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The Saratoga Falcon

The Saratoga Falcon

The Saratoga Falcon

Can you be a lunch lady?

A typical weekday in the life of students who prefer the cheesy goodness of a couple breadsticks over a quick run to Chipotle involves a mad rush to the cafeteria line next to the little theater. Having always been curious about the other side of the line, I challenged myself to do something outside of my radar: become a lunch lady for a day.

As I exited chemistry with a mind fresh off of significant figures, senior Andy Fang taught me the prices of each item, spilling out price after price of this pizza, these fruit snacks, this drink and its differing price when in a carton. Fang has volunteered in the cafeteria since his freshman year, manning the cash register every lunch period as he’d hand out change to peers.

“OK, tell me the cost if someone buys a piece of pizza, two breadsticks and a soda,” Fang quizzed, and with a quick calculation, I responded with the correct answer of $5.

If only those quick calculations had followed me inside the cafeteria.

Admittedly, pushing through the line of starving students gave me a sense of authority, especially when glances of jealous hunger were thrown my way as we arrived behind the counter.

Then, a thick stack of $1 bills was pushed into my hand and the first hungry student stared at me expectantly, a look of starving impatience that provoked a small fear of mine that occasionally causes an inconvenience for others, an odd phobia of pressure.

A slice of pizza, a bag of Chex Mix and a fruit soda adds up to $4 … right? Change due, when given a $20 bill (which I should add were extremely convenient, note the sarcasm) was $16.

But as the sudden pressure of a line full of ravenous students weighed down on my shoulders, every single hour of math I had ever learned was thrown in the garbage as my brain repeatedly blanked out at each new student.

My horrible memory didn’t come in handy for the next 20 minutes. As I continually messed up, Fang would thankfully save the day with the occasional correction of my errors as he’d grab dollar bills from the wad in my hand, rushing over to the people who would walk away with incorrect change.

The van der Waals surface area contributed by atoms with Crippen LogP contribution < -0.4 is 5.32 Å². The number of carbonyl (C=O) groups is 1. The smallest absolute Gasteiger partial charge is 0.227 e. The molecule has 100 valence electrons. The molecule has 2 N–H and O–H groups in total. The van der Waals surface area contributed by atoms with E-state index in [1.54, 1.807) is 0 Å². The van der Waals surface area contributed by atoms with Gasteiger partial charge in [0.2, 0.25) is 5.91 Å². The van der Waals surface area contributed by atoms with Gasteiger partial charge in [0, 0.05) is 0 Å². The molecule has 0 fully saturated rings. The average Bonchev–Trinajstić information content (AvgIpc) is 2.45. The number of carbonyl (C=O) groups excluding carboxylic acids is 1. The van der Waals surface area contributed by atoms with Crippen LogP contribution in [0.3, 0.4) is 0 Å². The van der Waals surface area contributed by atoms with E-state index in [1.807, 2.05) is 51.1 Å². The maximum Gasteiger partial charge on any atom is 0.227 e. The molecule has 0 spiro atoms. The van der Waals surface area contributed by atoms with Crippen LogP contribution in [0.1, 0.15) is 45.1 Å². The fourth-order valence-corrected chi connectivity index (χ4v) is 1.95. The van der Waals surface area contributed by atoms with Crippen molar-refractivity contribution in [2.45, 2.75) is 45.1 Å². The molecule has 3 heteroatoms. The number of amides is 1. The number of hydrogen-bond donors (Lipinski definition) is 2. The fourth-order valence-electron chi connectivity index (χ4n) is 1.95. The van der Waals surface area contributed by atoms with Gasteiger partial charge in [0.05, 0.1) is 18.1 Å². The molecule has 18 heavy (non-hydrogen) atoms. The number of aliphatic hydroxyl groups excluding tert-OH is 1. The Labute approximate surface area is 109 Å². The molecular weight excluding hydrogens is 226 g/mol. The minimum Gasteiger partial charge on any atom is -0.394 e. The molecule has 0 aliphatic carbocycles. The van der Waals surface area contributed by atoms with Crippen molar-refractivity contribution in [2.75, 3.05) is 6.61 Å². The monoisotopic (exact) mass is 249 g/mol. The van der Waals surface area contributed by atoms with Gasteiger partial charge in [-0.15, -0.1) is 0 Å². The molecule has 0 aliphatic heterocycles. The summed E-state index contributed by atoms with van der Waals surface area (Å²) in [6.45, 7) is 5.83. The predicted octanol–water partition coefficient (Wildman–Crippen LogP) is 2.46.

I caught a few looks of pity from friends who would pass through the line, but my brain was malfunctioning so much that my only response was a heavy injection of a “help me” in half a smile.

Time flew by, not the effect of having fun but more the fast and hurried feeling of pressure sinking over me. I didn’t expect to breathe out in as much relief as I did when Andy mentioned that we could close up, and we walked out of the cafeteria into the cool air, grabbing our backpacks.

“Are you OK? You look… frazzled,” Andy commented as  we walked away.

Frazzled was one adjective that could correctly describe how I felt, but I actually felt more knowledgeable about the cafeteria system.

Seeing impatient student after student wait expectantly, my brain felt fried with each new calculation; I feel enlightened regarding what a lunch period is like for the lunch ladies.

Next time I buy lunch from the cafeteria, I’m going to order something with the payment ready (and not wadded in a sweaty tight ball), a bright smile and a loud thank you prepared for whichever brave soul takes on the stressful task of being a lunch lady.

I recommend this civilized lunch line approach to my peers as well. I was surprised by the occasional students who remarked that I should “hurry up!” further increasing my exploding levels of stress.
They know who they are.
 

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